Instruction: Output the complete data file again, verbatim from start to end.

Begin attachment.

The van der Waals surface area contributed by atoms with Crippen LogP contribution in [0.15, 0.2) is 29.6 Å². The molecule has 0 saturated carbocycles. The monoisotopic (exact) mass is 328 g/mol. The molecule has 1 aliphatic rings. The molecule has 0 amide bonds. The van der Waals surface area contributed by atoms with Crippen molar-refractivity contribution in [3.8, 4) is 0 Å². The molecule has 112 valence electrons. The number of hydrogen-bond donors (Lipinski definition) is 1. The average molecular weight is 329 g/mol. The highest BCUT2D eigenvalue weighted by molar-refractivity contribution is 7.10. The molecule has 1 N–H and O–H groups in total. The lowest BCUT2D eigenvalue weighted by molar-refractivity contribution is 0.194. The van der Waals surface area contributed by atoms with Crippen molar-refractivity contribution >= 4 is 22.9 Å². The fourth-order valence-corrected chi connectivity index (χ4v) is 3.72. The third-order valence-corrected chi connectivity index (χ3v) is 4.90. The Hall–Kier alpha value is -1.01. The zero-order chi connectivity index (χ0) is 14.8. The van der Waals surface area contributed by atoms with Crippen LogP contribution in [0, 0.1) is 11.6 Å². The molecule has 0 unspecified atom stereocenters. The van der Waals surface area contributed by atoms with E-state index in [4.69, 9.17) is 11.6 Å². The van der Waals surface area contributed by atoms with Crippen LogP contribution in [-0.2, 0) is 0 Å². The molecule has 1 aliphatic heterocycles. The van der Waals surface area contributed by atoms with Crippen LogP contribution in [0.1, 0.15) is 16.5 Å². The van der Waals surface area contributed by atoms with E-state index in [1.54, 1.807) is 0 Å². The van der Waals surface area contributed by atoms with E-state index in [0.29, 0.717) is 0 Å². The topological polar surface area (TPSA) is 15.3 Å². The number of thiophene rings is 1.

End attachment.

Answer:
The van der Waals surface area contributed by atoms with Crippen LogP contribution in [0.15, 0.2) is 29.6 Å². The molecule has 0 saturated carbocycles. The monoisotopic (exact) mass is 328 g/mol. The molecule has 1 aliphatic rings. The molecule has 0 amide bonds. The van der Waals surface area contributed by atoms with Crippen molar-refractivity contribution in [3.8, 4) is 0 Å². The molecule has 112 valence electrons. The number of hydrogen-bond donors (Lipinski definition) is 1. The average molecular weight is 329 g/mol. The highest BCUT2D eigenvalue weighted by molar-refractivity contribution is 7.10. The molecule has 1 N–H and O–H groups in total. The lowest BCUT2D eigenvalue weighted by molar-refractivity contribution is 0.194. The van der Waals surface area contributed by atoms with Crippen molar-refractivity contribution >= 4 is 22.9 Å². The fourth-order valence-corrected chi connectivity index (χ4v) is 3.72. The third-order valence-corrected chi connectivity index (χ3v) is 4.90. The Hall–Kier alpha value is -1.01. The zero-order chi connectivity index (χ0) is 14.8. The van der Waals surface area contributed by atoms with Crippen LogP contribution in [0, 0.1) is 11.6 Å². The molecule has 0 unspecified atom stereocenters. The van der Waals surface area contributed by atoms with E-state index in [4.69, 9.17) is 11.6 Å². The van der Waals surface area contributed by atoms with Crippen LogP contribution in [-0.2, 0) is 0 Å². The molecule has 1 aliphatic heterocycles. The van der Waals surface area contributed by atoms with Crippen LogP contribution in [0.1, 0.15) is 16.5 Å². The van der Waals surface area contributed by atoms with E-state index in [1.54, 1.807) is 0 Å². The van der Waals surface area contributed by atoms with E-state index in [0.29, 0.717) is 0 Å². The topological polar surface area (TPSA) is 15.3 Å². The number of thiophene rings is 1.